Sherry Simon: I did have one formative experience in relation to translation itself. When I was still a student finishing my PhD, I was asked by Professor Don Bouchard at McGill to help him with the translation of a volume of essays by Michel Foucault. I was to do the draft translations, he would then polish and edit the final product. He was exceedingly generous, giving me credit for the work and even allowing me a share of the royalties. I still remember some sentences of those essays by heart, and the badly-typed photocopies from which I worked (the essays had not yet been published in French, in fact they only appeared in book form in the 1994 Dits et écrits). I struggled with the material, and found the experience both frightening and thrilling. Had I been more enterprising, I might have turned to Barthes—but this never occurred to me. Instead I only translated the odd essay if asked. I was very tempted by the work of Suzanne Lamy, an important feminist thinker in Quebec, but ended up writing about her rather than translating her work. Feminism asked the most pressing questions about translation, both in terms of textual issues (the feminization of words in French, the question of specific terms) but also of the larger ideological and philosophical issues at the crossroads between France, Quebec and the U.S. Canadian feminism (that is English-Canadian feminists on the one hand, Quebec feminists on the other) was embroiled in questions of translation, and the rich debates of the 80s and 90s were the sparks that led to my book on gender. As someone who was writing in both French and English, I did a great deal of translating in my critical work.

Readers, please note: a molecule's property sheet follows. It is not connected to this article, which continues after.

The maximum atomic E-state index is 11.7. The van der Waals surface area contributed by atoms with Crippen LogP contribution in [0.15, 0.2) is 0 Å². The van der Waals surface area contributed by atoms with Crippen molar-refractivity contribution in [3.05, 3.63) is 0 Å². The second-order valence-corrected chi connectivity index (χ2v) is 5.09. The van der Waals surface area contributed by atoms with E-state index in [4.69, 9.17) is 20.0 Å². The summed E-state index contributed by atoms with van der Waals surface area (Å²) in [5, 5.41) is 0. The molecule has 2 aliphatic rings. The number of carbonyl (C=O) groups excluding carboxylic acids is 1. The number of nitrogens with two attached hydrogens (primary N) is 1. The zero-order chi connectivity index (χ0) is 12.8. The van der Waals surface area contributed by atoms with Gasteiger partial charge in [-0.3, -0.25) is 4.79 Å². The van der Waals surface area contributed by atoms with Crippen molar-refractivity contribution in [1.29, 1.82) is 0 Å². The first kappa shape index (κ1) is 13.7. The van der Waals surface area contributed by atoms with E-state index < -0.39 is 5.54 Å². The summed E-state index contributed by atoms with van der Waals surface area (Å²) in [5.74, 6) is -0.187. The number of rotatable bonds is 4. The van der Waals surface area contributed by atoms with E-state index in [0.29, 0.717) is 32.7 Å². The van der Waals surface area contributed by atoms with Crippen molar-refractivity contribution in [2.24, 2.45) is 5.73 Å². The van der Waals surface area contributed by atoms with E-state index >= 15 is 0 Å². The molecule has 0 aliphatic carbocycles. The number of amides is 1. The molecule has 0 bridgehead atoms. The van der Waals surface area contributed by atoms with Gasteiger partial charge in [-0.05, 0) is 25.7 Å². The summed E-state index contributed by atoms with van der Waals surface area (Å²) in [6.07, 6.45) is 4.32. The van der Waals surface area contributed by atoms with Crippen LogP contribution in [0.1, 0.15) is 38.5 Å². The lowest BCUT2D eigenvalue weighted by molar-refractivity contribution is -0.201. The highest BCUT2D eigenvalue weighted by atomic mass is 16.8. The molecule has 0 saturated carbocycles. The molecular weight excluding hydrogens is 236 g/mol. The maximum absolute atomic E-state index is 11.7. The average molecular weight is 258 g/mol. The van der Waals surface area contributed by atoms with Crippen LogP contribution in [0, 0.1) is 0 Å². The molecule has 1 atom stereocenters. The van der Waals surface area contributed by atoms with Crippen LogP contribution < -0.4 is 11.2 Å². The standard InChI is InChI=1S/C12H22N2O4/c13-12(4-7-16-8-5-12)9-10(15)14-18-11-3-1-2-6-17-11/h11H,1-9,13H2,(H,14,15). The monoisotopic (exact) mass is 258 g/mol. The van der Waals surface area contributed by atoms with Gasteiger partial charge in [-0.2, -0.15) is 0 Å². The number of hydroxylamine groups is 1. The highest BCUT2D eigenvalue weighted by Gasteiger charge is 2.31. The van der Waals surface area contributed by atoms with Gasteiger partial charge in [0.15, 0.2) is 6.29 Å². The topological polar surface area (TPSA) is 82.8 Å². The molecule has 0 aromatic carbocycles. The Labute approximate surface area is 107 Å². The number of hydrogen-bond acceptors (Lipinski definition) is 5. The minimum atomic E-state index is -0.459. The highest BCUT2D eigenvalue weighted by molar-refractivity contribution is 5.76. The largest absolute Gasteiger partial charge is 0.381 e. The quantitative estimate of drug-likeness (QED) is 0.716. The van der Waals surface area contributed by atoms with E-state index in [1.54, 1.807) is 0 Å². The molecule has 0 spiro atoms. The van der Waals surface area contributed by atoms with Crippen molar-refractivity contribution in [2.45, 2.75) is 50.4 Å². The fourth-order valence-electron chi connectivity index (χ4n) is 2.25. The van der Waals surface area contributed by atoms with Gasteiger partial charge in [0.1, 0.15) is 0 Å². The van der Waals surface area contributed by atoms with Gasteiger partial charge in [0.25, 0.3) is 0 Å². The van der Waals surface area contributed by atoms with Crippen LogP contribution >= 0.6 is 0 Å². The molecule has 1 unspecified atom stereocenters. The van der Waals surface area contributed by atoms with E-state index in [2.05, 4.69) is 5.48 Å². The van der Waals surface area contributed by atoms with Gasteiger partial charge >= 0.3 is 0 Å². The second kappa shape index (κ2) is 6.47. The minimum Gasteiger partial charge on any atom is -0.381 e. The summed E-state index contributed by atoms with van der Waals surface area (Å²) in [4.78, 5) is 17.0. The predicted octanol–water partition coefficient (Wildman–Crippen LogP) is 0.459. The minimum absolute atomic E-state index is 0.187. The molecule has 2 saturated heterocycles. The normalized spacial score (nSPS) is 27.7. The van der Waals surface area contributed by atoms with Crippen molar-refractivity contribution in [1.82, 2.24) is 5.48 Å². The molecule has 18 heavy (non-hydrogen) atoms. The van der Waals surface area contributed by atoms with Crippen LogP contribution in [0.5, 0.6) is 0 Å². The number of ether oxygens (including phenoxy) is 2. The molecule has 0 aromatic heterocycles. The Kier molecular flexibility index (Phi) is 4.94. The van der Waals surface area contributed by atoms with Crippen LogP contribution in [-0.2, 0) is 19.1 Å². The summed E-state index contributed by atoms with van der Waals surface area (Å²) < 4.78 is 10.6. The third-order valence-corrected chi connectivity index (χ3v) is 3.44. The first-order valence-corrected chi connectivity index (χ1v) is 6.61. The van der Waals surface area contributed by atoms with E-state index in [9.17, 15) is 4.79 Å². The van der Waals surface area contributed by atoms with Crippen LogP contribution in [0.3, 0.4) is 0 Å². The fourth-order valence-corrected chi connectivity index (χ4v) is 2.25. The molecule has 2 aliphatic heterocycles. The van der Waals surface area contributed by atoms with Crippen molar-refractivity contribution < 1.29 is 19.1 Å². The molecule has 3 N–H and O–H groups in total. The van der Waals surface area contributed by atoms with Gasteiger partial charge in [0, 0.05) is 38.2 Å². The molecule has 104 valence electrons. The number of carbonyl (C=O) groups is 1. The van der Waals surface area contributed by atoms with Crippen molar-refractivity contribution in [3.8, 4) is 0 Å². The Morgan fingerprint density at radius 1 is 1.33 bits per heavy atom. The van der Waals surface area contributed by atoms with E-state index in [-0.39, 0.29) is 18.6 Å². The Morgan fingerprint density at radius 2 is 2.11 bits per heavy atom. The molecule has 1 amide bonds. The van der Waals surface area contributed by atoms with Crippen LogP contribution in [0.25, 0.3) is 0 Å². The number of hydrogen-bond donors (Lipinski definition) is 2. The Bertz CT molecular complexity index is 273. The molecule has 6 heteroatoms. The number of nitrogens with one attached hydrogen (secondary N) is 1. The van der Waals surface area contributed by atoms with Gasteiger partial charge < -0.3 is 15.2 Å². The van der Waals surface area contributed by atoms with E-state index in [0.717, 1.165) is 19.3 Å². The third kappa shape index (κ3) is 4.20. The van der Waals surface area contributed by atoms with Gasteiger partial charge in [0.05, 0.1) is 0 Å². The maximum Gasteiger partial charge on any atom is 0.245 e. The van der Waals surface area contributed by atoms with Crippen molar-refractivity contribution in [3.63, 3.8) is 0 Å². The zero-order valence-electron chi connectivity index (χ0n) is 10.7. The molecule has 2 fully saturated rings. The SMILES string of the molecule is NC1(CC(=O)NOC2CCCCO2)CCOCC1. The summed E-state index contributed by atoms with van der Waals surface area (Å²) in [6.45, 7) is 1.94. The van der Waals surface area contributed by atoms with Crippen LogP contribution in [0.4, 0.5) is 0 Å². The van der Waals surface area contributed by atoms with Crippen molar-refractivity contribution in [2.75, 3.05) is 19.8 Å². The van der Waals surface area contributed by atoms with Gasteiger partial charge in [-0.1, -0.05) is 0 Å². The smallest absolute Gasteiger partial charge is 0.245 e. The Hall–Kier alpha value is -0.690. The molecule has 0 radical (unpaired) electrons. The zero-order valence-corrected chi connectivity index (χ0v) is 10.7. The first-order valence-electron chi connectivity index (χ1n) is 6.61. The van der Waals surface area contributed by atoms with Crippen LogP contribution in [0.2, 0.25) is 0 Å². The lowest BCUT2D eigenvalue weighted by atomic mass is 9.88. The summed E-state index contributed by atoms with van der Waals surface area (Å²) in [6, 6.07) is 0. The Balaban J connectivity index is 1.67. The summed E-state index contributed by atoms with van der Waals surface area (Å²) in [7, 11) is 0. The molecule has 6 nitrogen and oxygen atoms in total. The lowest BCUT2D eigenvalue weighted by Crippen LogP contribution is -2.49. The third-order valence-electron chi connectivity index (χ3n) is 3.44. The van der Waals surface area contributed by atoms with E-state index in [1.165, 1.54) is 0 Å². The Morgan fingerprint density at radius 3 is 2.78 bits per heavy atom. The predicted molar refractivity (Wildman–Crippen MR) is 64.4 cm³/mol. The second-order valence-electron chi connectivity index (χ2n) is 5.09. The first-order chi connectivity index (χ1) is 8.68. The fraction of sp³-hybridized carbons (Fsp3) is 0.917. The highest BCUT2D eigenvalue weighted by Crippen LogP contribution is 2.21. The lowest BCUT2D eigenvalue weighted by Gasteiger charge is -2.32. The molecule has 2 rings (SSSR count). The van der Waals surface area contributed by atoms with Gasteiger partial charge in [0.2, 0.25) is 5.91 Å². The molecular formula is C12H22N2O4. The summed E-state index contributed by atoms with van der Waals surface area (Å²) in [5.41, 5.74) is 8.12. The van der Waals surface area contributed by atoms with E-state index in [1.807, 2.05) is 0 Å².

Christopher Schafenacker: Hearing about these formative experiences with translation provides fantastic insight into the formidable contribution you’ve made to Translation Studies since. As a means of adding to this picture I’d like to ask next: Who do you consider your mentors?

 

Sherry Simon: I was lucky to meet Antoine Berman when he came to Canada on an official ‘mission’ to learn about translation, probably at the end of the 1980s. He was kind, generous, erudite, passionate, inspiring. I took his L’Epreuve de l’étranger: Culture et traduction dans l’Allemagne romantique (1984) as the very model of an academic book: a thoughtful and rigorous study of German Romantic thought preceded by a stirring preface where he proposed the Romantic tradition as a corrective to appropriate French translation practices. The book still remains one of the strongest statements in translation theory, its premises largely valid. At the time of his early death, he was still investigating all kinds of new approaches to studying translation—critical, historical, technological. All aspects of translation interested him, and he was convinced that the insights of translation and translators would offer much to the European philosophical tradition.

 

The French novelist and historian Régine Robin was an important influence. Robin’s work is not well-known in English and she deserves a wider audience—though she is very prominent in France. Robin taught me about the heuristic value of the ‘in-between’—the precarious and unstable relationships between language and identity. Her work is nourished by the widest erudition and in particular the historian’s understanding of memory, collective and individual. Robin continues to publish, in particular about cities.